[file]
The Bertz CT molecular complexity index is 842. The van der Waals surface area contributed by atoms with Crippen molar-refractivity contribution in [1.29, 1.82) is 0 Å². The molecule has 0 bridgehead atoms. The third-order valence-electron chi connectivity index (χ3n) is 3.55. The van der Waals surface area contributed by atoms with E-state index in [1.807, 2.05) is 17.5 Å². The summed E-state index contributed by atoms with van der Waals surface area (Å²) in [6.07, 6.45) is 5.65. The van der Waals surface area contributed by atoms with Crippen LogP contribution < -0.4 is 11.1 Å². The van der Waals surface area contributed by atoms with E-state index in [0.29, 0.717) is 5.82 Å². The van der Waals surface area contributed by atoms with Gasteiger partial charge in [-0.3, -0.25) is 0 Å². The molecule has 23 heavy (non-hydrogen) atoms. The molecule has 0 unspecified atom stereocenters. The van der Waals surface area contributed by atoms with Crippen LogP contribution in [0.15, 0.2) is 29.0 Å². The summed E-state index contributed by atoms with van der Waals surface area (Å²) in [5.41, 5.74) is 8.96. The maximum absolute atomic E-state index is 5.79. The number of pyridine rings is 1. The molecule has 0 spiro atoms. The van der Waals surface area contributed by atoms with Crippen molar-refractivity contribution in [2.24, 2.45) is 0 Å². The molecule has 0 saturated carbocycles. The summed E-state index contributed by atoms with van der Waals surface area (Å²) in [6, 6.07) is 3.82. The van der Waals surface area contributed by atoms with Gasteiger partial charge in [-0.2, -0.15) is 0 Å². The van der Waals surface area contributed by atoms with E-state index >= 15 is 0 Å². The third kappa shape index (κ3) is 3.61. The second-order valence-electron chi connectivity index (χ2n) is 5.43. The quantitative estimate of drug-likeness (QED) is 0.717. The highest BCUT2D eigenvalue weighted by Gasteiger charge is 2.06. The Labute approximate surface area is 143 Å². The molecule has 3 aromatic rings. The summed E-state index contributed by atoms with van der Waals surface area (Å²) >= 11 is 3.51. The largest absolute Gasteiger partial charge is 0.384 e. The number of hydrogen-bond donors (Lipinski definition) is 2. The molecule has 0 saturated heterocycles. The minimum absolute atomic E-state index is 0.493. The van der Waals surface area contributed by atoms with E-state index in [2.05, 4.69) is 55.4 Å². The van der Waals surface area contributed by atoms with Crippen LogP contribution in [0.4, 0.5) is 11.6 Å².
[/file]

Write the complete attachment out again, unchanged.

The Bertz CT molecular complexity index is 842. The van der Waals surface area contributed by atoms with Crippen molar-refractivity contribution in [1.29, 1.82) is 0 Å². The molecule has 0 bridgehead atoms. The third-order valence-electron chi connectivity index (χ3n) is 3.55. The van der Waals surface area contributed by atoms with E-state index in [1.807, 2.05) is 17.5 Å². The summed E-state index contributed by atoms with van der Waals surface area (Å²) in [6.07, 6.45) is 5.65. The van der Waals surface area contributed by atoms with Crippen LogP contribution < -0.4 is 11.1 Å². The van der Waals surface area contributed by atoms with E-state index in [0.29, 0.717) is 5.82 Å². The van der Waals surface area contributed by atoms with Gasteiger partial charge in [-0.3, -0.25) is 0 Å². The molecule has 23 heavy (non-hydrogen) atoms. The molecule has 0 unspecified atom stereocenters. The van der Waals surface area contributed by atoms with Crippen LogP contribution in [0.15, 0.2) is 29.0 Å². The summed E-state index contributed by atoms with van der Waals surface area (Å²) in [5.41, 5.74) is 8.96. The maximum absolute atomic E-state index is 5.79. The number of pyridine rings is 1. The molecule has 0 spiro atoms. The van der Waals surface area contributed by atoms with Crippen molar-refractivity contribution in [2.24, 2.45) is 0 Å². The molecule has 0 saturated carbocycles. The summed E-state index contributed by atoms with van der Waals surface area (Å²) in [6, 6.07) is 3.82. The van der Waals surface area contributed by atoms with Gasteiger partial charge in [-0.2, -0.15) is 0 Å². The van der Waals surface area contributed by atoms with E-state index >= 15 is 0 Å². The third kappa shape index (κ3) is 3.61. The second-order valence-electron chi connectivity index (χ2n) is 5.43. The quantitative estimate of drug-likeness (QED) is 0.717. The highest BCUT2D eigenvalue weighted by Gasteiger charge is 2.06. The Labute approximate surface area is 143 Å². The molecule has 3 aromatic rings. The summed E-state index contributed by atoms with van der Waals surface area (Å²) >= 11 is 3.51. The largest absolute Gasteiger partial charge is 0.384 e. The number of hydrogen-bond donors (Lipinski definition) is 2. The molecule has 0 saturated heterocycles. The minimum absolute atomic E-state index is 0.493. The van der Waals surface area contributed by atoms with E-state index in [2.05, 4.69) is 55.4 Å². The van der Waals surface area contributed by atoms with Crippen LogP contribution in [0.4, 0.5) is 11.6 Å².